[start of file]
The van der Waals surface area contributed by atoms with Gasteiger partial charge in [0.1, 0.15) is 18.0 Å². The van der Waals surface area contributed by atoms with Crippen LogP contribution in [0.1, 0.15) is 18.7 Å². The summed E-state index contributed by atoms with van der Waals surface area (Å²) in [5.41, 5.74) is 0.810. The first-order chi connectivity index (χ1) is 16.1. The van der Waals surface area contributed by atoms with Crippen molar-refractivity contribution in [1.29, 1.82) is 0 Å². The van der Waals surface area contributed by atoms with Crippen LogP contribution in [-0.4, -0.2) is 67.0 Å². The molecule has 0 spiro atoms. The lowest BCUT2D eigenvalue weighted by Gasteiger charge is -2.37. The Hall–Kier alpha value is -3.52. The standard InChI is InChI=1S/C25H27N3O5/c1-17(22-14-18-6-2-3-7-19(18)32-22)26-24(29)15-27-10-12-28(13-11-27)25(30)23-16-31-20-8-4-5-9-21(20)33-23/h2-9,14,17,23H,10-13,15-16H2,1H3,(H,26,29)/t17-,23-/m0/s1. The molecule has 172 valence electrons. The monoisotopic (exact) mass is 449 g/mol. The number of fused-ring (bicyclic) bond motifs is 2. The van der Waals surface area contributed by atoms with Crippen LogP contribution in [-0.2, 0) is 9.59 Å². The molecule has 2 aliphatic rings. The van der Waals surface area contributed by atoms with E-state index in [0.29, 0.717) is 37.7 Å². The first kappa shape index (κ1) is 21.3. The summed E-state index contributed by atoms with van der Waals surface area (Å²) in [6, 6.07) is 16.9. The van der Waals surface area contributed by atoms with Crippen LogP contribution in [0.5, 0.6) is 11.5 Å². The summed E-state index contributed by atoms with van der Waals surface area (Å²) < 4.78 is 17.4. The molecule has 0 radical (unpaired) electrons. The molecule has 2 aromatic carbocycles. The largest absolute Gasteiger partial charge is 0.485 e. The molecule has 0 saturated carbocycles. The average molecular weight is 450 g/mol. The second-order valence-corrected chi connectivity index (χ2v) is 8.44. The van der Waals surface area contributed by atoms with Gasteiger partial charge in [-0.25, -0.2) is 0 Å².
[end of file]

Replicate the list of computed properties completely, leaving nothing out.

The van der Waals surface area contributed by atoms with Gasteiger partial charge in [0.1, 0.15) is 18.0 Å². The van der Waals surface area contributed by atoms with Crippen LogP contribution in [0.1, 0.15) is 18.7 Å². The summed E-state index contributed by atoms with van der Waals surface area (Å²) in [5.41, 5.74) is 0.810. The first-order chi connectivity index (χ1) is 16.1. The van der Waals surface area contributed by atoms with Crippen molar-refractivity contribution in [1.29, 1.82) is 0 Å². The van der Waals surface area contributed by atoms with Crippen LogP contribution in [-0.4, -0.2) is 67.0 Å². The molecule has 0 spiro atoms. The lowest BCUT2D eigenvalue weighted by Gasteiger charge is -2.37. The Hall–Kier alpha value is -3.52. The standard InChI is InChI=1S/C25H27N3O5/c1-17(22-14-18-6-2-3-7-19(18)32-22)26-24(29)15-27-10-12-28(13-11-27)25(30)23-16-31-20-8-4-5-9-21(20)33-23/h2-9,14,17,23H,10-13,15-16H2,1H3,(H,26,29)/t17-,23-/m0/s1. The molecule has 172 valence electrons. The monoisotopic (exact) mass is 449 g/mol. The number of fused-ring (bicyclic) bond motifs is 2. The van der Waals surface area contributed by atoms with Crippen LogP contribution in [-0.2, 0) is 9.59 Å². The molecule has 2 aliphatic rings. The van der Waals surface area contributed by atoms with E-state index in [0.29, 0.717) is 37.7 Å². The first kappa shape index (κ1) is 21.3. The summed E-state index contributed by atoms with van der Waals surface area (Å²) in [6, 6.07) is 16.9. The van der Waals surface area contributed by atoms with Crippen LogP contribution in [0.5, 0.6) is 11.5 Å². The summed E-state index contributed by atoms with van der Waals surface area (Å²) < 4.78 is 17.4. The molecule has 0 radical (unpaired) electrons. The molecule has 2 aromatic carbocycles. The largest absolute Gasteiger partial charge is 0.485 e. The molecule has 0 saturated carbocycles. The average molecular weight is 450 g/mol. The second-order valence-corrected chi connectivity index (χ2v) is 8.44. The van der Waals surface area contributed by atoms with Gasteiger partial charge in [-0.25, -0.2) is 0 Å².